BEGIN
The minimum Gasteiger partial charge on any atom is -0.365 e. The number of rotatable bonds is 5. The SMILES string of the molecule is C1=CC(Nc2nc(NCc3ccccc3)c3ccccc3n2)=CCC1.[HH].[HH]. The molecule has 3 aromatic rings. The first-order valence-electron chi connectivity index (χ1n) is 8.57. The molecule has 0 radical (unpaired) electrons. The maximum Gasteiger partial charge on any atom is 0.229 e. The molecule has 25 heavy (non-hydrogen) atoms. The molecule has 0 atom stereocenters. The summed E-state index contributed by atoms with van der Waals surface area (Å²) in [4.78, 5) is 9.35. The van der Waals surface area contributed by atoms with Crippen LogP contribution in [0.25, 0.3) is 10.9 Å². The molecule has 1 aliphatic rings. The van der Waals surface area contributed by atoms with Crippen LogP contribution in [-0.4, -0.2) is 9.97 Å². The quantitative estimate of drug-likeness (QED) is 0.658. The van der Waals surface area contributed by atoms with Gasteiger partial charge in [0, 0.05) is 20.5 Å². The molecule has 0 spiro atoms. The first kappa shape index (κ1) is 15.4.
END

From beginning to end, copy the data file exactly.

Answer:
The minimum Gasteiger partial charge on any atom is -0.365 e. The number of rotatable bonds is 5. The SMILES string of the molecule is C1=CC(Nc2nc(NCc3ccccc3)c3ccccc3n2)=CCC1.[HH].[HH]. The molecule has 3 aromatic rings. The first-order valence-electron chi connectivity index (χ1n) is 8.57. The molecule has 0 radical (unpaired) electrons. The maximum Gasteiger partial charge on any atom is 0.229 e. The molecule has 25 heavy (non-hydrogen) atoms. The molecule has 0 atom stereocenters. The summed E-state index contributed by atoms with van der Waals surface area (Å²) in [4.78, 5) is 9.35. The van der Waals surface area contributed by atoms with Crippen LogP contribution in [0.25, 0.3) is 10.9 Å². The molecule has 1 aliphatic rings. The van der Waals surface area contributed by atoms with Crippen LogP contribution in [-0.4, -0.2) is 9.97 Å². The quantitative estimate of drug-likeness (QED) is 0.658. The van der Waals surface area contributed by atoms with Gasteiger partial charge in [0, 0.05) is 20.5 Å². The molecule has 0 spiro atoms. The first kappa shape index (κ1) is 15.4.